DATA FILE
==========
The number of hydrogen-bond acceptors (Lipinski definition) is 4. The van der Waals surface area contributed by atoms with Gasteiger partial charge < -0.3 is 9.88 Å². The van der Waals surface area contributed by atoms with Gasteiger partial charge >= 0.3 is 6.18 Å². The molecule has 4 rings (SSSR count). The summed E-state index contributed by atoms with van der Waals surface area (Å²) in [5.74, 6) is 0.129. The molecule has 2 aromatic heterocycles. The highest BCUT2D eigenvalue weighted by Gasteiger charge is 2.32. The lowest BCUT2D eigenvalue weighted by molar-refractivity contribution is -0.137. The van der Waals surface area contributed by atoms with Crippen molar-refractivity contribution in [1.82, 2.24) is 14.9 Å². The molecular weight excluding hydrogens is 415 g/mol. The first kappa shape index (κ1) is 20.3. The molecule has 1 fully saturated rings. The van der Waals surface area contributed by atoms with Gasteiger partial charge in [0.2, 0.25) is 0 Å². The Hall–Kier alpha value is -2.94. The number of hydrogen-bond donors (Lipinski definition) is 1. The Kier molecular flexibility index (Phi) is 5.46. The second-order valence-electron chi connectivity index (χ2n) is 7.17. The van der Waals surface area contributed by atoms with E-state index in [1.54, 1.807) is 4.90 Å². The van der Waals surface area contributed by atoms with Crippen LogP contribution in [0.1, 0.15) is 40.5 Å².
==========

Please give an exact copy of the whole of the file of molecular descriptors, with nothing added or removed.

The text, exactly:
The number of hydrogen-bond acceptors (Lipinski definition) is 4. The van der Waals surface area contributed by atoms with Gasteiger partial charge < -0.3 is 9.88 Å². The van der Waals surface area contributed by atoms with Gasteiger partial charge >= 0.3 is 6.18 Å². The molecule has 4 rings (SSSR count). The summed E-state index contributed by atoms with van der Waals surface area (Å²) in [5.74, 6) is 0.129. The molecule has 2 aromatic heterocycles. The highest BCUT2D eigenvalue weighted by Gasteiger charge is 2.32. The lowest BCUT2D eigenvalue weighted by molar-refractivity contribution is -0.137. The van der Waals surface area contributed by atoms with Crippen molar-refractivity contribution in [1.82, 2.24) is 14.9 Å². The molecular weight excluding hydrogens is 415 g/mol. The first kappa shape index (κ1) is 20.3. The molecule has 1 fully saturated rings. The van der Waals surface area contributed by atoms with Gasteiger partial charge in [0.2, 0.25) is 0 Å². The Hall–Kier alpha value is -2.94. The number of hydrogen-bond donors (Lipinski definition) is 1. The Kier molecular flexibility index (Phi) is 5.46. The second-order valence-electron chi connectivity index (χ2n) is 7.17. The van der Waals surface area contributed by atoms with E-state index in [1.54, 1.807) is 4.90 Å². The van der Waals surface area contributed by atoms with Crippen LogP contribution in [0.1, 0.15) is 40.5 Å².